We desired an animal model for prolidase deficiency which reflected the phenotype in humans with this inherited metabolic disorder. The human disorder is characterized by poor wound healing with ulcers on the lower extremities, bony abnormalities and mental retardation. These findings in humans, however, are not consistent. Pedigrees have been described in which siblings with identical biochemical phenotype may have variable clinical manifestations. To pursue these studies, we established a collaboration with Dr. Teresa Gunn of the McLaughlin Medical Research Institute in Great Falls, Montana. She has described a mouse strain (dal/dal) which have abnormalities in coat color. Breeding a colony of homozygous dal/dal mice, she then identified a 4-bp deletion in the pepd gene encoding prolidase. The phenotype in these animals included hypertrophic cardiomyopathy. We established a colony of these mice and since the backgrouind strain was indeterminate, we obtained heterozygotes breeding dal/dal with C3H and obtained F2 animals which were tested for red cell prolidase to determine WT and dal/dal. Litter mates were then used as controls for our studies. Two protocols were carried out. First, wounds were inflicted with a 5 mm punch biopsy. Control wounds were treated with vehicle whereas test wounds were treated with various preparations of a nitric oxide agent (ProliNO) which released proline as well as nitric oxide. We found that the level of ProliNO used was toxic in that it inhibited wound healing. Importantly, there was no observable difference between WT and dal/dal mice. Another protocol we tried is the two-stage skin tumorigenesis model. Again, we found no difference between WT and daql/dal in their production of papillomas. Thus, we had to conclude that under these conditions, prolidaase activity was not a limiting factor. Prolidase is necessary for both proline nutrition and for proline recycling from endogenous protein, However, proline can be endogenously synthesized from either glutamate or ornithine. Our hypothesis is that under the various stress conditions, endogenous proline biosynthesis would be upregulated to compensate for inability to obtain proline from nutritional proteins or from protein recovered from degradation of endogenous proteins. We will test this hypothesis by comparing two periods a period of maximal growth (age 6-8 weeks) and at maturity (age 5 months). They will also be on two different diets, one containing fish meal (regular diet) which contains some free proline and an optional diet containing only plant products.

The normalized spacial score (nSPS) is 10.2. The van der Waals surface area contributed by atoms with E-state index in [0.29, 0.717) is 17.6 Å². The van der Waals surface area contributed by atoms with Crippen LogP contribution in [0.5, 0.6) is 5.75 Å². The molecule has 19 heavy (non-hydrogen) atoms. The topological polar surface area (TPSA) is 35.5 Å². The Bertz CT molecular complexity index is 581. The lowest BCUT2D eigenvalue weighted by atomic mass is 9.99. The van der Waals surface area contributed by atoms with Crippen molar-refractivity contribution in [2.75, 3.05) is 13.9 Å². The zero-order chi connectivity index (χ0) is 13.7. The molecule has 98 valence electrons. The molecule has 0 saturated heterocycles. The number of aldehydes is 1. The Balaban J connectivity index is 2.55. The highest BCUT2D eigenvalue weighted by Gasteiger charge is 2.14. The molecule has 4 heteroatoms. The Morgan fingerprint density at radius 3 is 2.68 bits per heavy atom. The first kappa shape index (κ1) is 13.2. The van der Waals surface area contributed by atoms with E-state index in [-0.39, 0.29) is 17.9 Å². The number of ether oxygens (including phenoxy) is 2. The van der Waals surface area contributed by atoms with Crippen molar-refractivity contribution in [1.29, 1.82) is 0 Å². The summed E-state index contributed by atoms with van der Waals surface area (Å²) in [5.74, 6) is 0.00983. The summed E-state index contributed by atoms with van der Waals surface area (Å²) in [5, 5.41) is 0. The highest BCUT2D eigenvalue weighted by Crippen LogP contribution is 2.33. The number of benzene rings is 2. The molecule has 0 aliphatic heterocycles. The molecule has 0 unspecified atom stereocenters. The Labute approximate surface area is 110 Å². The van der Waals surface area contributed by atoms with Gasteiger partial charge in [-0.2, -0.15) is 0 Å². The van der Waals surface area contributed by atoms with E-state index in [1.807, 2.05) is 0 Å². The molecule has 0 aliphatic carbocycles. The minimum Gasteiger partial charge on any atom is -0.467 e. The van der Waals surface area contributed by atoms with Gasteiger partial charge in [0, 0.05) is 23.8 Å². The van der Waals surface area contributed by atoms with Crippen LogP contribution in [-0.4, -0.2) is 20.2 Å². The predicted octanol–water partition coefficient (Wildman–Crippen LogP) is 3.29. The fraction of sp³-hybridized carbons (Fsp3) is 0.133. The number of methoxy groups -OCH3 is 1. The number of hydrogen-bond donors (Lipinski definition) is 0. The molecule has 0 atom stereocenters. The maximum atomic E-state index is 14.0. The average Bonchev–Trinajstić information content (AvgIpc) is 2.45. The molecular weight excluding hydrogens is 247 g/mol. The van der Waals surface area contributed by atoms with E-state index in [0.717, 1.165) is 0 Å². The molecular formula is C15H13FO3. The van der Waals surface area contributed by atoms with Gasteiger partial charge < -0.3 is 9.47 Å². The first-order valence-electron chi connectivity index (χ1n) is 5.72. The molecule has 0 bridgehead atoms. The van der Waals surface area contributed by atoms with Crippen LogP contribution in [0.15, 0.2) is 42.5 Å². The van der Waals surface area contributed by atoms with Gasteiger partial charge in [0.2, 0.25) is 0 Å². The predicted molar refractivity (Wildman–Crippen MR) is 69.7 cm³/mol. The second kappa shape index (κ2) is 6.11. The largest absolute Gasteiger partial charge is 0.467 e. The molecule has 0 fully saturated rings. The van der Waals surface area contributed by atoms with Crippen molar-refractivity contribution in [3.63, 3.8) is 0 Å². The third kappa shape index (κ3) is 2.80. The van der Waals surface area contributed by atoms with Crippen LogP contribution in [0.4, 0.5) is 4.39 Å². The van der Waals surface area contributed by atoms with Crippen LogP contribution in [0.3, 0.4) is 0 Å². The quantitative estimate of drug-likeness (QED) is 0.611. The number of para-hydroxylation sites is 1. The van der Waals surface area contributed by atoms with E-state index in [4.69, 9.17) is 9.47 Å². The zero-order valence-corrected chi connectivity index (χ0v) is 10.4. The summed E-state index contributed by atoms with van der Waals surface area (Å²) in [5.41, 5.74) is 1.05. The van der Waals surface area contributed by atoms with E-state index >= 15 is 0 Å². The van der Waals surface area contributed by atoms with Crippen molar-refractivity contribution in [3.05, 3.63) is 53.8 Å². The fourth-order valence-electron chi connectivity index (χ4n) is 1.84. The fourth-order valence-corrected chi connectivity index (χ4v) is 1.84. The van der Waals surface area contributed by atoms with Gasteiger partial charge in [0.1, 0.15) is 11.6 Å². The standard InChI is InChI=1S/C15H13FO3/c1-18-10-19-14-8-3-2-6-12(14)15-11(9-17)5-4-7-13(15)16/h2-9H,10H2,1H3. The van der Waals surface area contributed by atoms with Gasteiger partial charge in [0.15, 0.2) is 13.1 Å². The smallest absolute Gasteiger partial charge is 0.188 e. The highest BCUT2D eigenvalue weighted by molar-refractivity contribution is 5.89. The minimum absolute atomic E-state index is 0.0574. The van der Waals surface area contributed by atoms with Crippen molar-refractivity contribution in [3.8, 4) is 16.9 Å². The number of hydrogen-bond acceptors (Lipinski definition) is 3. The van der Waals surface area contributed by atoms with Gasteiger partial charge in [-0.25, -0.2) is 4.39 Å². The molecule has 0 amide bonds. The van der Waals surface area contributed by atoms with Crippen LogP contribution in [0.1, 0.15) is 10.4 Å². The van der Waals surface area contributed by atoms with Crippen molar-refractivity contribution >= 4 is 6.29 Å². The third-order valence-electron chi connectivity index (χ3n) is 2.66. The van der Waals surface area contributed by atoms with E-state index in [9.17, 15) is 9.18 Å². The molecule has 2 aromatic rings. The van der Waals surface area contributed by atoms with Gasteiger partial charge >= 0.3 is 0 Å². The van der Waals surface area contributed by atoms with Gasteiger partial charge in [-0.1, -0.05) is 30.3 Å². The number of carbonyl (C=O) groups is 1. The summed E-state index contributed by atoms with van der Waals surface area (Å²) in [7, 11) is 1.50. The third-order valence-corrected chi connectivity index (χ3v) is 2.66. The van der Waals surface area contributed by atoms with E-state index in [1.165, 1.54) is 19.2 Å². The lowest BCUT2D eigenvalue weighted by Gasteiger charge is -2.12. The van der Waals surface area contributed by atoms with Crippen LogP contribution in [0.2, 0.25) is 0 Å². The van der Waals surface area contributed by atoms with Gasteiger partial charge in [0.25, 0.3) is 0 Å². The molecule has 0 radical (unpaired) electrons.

National Institute of Health (NIH)
National Cancer Institute (NCI)
Investigator-Initiated Intramural Research Projects (ZIA)
Project #
Application #
Study Section
Project Start
Project End
Budget Start
Budget End
Support Year
Fiscal Year
Total Cost
Indirect Cost
National Cancer Institute Division of Basic Sciences
Zip Code
Phang, James Ming; Liu, Wei; Hancock, Chad et al. (2012) The proline regulatory axis and cancer. Front Oncol 2:60
Phang, James M; Liu, Wei (2012) Proline metabolism and cancer. Front Biosci 17:1835-45
Jung, Seungwoo; Silvius, Derek; Nolan, Katherine A et al. (2011) Developmental cardiac hypertrophy in a mouse model of prolidase deficiency. Birth Defects Res A Clin Mol Teratol 91:204-17
Hong, Sam Y; Borchert, Gregory L; Maciag, Anna E et al. (2010) The Nitric Oxide Prodrug V-PROLI/NO Inhibits Cellular Uptake of Proline. ACS Med Chem Lett 1:386-389
Phang, James M; Liu, Wei; Zabirnyk, Olga (2010) Proline metabolism and microenvironmental stress. Annu Rev Nutr 30:441-63
Tokar, Erik J; Qu, Wei; Liu, Jie et al. (2010) Arsenic-specific stem cell selection during malignant transformation. J Natl Cancer Inst 102:638-49
Surazynski, A; Miltyk, W; Palka, J et al. (2008) Prolidase-dependent regulation of collagen biosynthesis. Amino Acids 35:731-8